Traveler's Yoga - Take Your Practice With You

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We're a lucky generation. When I think about how much I've been able to travel in my fairly short life, I feel immense gratitude for living in this day in age. Hopping on a plane and traveling to all sorts of exotic locations isn't that uncommon for us, and more and more people are turning their passion for traveling into a general lifestyle, meaning it's not just vacation when they travel, it's just living! Being a huge proponent for taking life with you wherever you go, I've developed little tricks and ideas for ways to bring my yoga practice with me wherever I go. 

If you're anything like the common jet setting modern yogi, the idea of practicing yoga while you're traveling is wonderful but the actual practice of it may fall short, and it's mainly because of not knowing how to start or even what to do! That's ok, that's what this post is for!

Bringing your yoga practice with you is no more difficult than laying in a blissful Savasana pose. Or at least it shouldn't be. There are only a few things to remember before rolling out your mat in your hotel room, beach villa or grass patch (or skip the mat altogether). 

1. First, know what your intention is. This helps me to figure out why I want to practice yoga. I ask myself, “Do I need to chill out?” “Do I need to stop and breathe more?” “Do my legs feel heavy?” “Does my neck feel tight?” “Am I having digestive issues?” “Do I feel lethargic?” Understanding what's going on inside your body is the first step in addressing it. While traveling, numerous factors play into what's going on inside our bodies. Jet lag, for instance, is a big one. It can leave you feeling stiff, tired and bloated. If this is the case, some poses to try out are, 

  • Twists - to detox your organs, relieve bloating, open your chest & shoulders and bring fresh nutrients to your organs. Pose ideas: any twist works as long as you're twisting from your abdomen first and then allowing your chest, shoulders and neck to follow. 

  • Psoas stretches - to stretch hips, groin and glutes that often end up feeling tight after hours of sitting in the plane / train / car. Pose ideas: pigeon pose, reclined "thread the needle" pose where ankle is resting on opposite knee, and lizard pose. 

  • Legs up - to invigorate your circulation with fresh oxygen to your blood, encourage toxins to flush out of your legs and to stimulate your immune system (this works great at the airport too!). Pose ideas: Legs up the wall and/or shoulder stand. 

  • Moving - A tried-and-true option is to move through 3-5 Sun Salutation A's, (and B’s if you're feeling up for it). This sequence helps with bloating, stagnant fluid, sore muscles and poor circulation, among many other issues. Sun salutations also help bring awareness to your breathing, which ultimately helps you get acclimated to your new environment. 

  • Pranayama - there's absolutely nothing like fresh oxygen to cure a decreased supply of it. Breathing exercises help fill up your lungs with oxygen after the plane's low cabin pressure has reduced your blood oxygen level by about five to 20 percent. Focus on inhaling for longer counts than your exhales. For example, breathe in for a count of 6 and breathe out for a count of 4, focusing on the energizing effect of breathing.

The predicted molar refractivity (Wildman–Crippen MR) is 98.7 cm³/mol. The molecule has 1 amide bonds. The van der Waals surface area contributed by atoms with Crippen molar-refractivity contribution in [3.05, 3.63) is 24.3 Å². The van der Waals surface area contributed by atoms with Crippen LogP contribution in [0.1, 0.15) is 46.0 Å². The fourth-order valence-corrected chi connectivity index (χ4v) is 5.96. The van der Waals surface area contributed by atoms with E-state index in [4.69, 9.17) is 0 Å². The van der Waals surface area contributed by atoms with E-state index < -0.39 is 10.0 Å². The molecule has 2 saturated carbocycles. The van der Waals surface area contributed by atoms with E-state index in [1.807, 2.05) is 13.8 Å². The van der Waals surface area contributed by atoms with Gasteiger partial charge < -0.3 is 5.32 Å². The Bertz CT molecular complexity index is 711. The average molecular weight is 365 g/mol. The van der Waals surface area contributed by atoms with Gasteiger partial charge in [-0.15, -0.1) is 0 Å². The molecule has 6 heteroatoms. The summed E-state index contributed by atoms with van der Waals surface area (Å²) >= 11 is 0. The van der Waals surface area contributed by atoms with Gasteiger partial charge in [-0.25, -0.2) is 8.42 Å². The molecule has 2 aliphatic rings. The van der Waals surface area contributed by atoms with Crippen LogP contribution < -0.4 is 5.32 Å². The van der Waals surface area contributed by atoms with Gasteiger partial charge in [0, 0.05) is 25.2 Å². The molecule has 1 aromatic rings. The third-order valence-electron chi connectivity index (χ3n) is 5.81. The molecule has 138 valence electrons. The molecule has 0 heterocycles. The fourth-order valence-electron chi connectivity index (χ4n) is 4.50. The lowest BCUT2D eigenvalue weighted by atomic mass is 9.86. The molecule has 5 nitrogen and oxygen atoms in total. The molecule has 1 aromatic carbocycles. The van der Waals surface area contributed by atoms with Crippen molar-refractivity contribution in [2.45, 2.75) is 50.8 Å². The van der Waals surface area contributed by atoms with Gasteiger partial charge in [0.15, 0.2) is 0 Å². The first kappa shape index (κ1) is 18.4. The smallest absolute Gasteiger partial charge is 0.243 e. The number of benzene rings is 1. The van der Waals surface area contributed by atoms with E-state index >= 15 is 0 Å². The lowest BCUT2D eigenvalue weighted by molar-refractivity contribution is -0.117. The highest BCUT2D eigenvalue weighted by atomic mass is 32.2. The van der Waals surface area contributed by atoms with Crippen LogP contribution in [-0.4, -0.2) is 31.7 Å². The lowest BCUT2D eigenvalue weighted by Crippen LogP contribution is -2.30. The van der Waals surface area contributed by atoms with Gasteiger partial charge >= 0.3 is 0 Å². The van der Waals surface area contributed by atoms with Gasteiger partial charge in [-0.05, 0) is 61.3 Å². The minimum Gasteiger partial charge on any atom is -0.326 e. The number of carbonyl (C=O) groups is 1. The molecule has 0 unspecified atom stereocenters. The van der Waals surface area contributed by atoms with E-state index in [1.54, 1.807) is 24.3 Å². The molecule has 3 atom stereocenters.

2. Get rid of expectations - While traveling and solo yoga-ing, it's easy to feel disappointed when we don't feel the same exhilaration we usually get from a packed-room Vinyasa class. And here's why: it's not meant to feel the same. The buzzing energy found at studios is unique to the studio, and striving for that is a misplaced hope. Here's the good news: the buzz is within. Yes, YOU have the ability to feel just as blissful while doing your own thing. It's just a matter of tuning into your body and giving it what it wants. We each have millions of cells that are zooming inside our bodies with tons of information for us - just waiting to be heard. So once you figure out what you need (from step 1), the more effectively you'll be able to give that to yourself.

3. Time is not a factor - As I mentioned above, taking your practice with you doesn't mean devoting 90 minutes or even a full hour to it. Don't deny yourself from practicing yoga just because you either "don't have time" or "don't know what to do." The goal of yoga is to connect with yourself, to thread a beautiful string between your mind, body and soul. We're such sensitive creatures but sometimes we forget to be sensitized to the closest thing to us - ourselves. While traveling, with or without a yoga mat, dedicate time to simply being still. In this stillness is where you'll find all the information you need in order to practice yoga. Do your own thing and don't be afraid of getting creative! It's OK to pull inspiration from your latest class or even social media, but never compromise what your body needs for what others tell you is right (including me). Whether it's five minutes or half an hour, your body will thank you for taking time to breathe with awareness, shedding layers of tightness and wringing out anything it doesn't need.

Your yoga practice is exactly that - yours. It's meant to be a hugely personal experience between your body, mind and soul. So give yourself the freedom and playfulness to experience the beauty that happens when you tune into yourself and stamp your passport with the loveliness of yoga. 

Sending you all love and blissful travels,

Sara